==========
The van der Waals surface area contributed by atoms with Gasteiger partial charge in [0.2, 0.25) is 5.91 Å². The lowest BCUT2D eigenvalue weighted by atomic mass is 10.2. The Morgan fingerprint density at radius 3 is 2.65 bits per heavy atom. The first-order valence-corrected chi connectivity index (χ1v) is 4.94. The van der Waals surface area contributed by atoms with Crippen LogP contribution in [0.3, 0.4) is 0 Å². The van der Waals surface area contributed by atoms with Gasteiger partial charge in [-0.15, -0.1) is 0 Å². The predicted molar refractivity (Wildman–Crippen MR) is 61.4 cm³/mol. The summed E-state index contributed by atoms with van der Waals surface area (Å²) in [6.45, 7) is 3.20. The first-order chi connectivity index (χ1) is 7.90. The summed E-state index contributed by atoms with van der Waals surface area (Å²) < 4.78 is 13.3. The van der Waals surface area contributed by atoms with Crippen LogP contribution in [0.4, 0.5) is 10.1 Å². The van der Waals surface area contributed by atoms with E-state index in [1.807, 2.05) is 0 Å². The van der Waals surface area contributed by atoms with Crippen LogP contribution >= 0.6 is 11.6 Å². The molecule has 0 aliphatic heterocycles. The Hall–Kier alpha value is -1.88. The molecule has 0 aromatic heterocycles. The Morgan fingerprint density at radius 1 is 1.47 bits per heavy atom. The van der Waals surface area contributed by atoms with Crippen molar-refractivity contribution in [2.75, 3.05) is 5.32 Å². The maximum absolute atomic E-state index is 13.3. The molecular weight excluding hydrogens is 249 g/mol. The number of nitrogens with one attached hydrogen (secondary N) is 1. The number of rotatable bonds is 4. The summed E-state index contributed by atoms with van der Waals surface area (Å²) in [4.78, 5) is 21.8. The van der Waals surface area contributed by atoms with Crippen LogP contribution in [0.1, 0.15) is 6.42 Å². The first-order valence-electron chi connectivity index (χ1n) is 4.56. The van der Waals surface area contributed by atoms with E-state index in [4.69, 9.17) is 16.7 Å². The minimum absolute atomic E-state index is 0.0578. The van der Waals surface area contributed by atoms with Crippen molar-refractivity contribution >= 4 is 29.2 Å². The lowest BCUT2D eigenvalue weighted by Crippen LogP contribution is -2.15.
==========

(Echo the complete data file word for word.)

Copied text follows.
The van der Waals surface area contributed by atoms with Gasteiger partial charge in [0.2, 0.25) is 5.91 Å². The lowest BCUT2D eigenvalue weighted by atomic mass is 10.2. The Morgan fingerprint density at radius 3 is 2.65 bits per heavy atom. The first-order valence-corrected chi connectivity index (χ1v) is 4.94. The van der Waals surface area contributed by atoms with Crippen LogP contribution in [0.3, 0.4) is 0 Å². The van der Waals surface area contributed by atoms with Gasteiger partial charge in [-0.15, -0.1) is 0 Å². The predicted molar refractivity (Wildman–Crippen MR) is 61.4 cm³/mol. The summed E-state index contributed by atoms with van der Waals surface area (Å²) in [6.45, 7) is 3.20. The first-order chi connectivity index (χ1) is 7.90. The summed E-state index contributed by atoms with van der Waals surface area (Å²) < 4.78 is 13.3. The van der Waals surface area contributed by atoms with Crippen LogP contribution in [0.4, 0.5) is 10.1 Å². The van der Waals surface area contributed by atoms with E-state index in [1.807, 2.05) is 0 Å². The van der Waals surface area contributed by atoms with Crippen LogP contribution >= 0.6 is 11.6 Å². The molecule has 0 aliphatic heterocycles. The Hall–Kier alpha value is -1.88. The molecule has 0 aromatic heterocycles. The Morgan fingerprint density at radius 1 is 1.47 bits per heavy atom. The van der Waals surface area contributed by atoms with Crippen molar-refractivity contribution in [2.75, 3.05) is 5.32 Å². The maximum absolute atomic E-state index is 13.3. The molecular weight excluding hydrogens is 249 g/mol. The number of nitrogens with one attached hydrogen (secondary N) is 1. The number of rotatable bonds is 4. The summed E-state index contributed by atoms with van der Waals surface area (Å²) in [4.78, 5) is 21.8. The van der Waals surface area contributed by atoms with Crippen LogP contribution in [0.1, 0.15) is 6.42 Å². The first-order valence-electron chi connectivity index (χ1n) is 4.56. The van der Waals surface area contributed by atoms with E-state index in [4.69, 9.17) is 16.7 Å². The minimum absolute atomic E-state index is 0.0578. The van der Waals surface area contributed by atoms with Crippen molar-refractivity contribution >= 4 is 29.2 Å². The lowest BCUT2D eigenvalue weighted by Crippen LogP contribution is -2.15.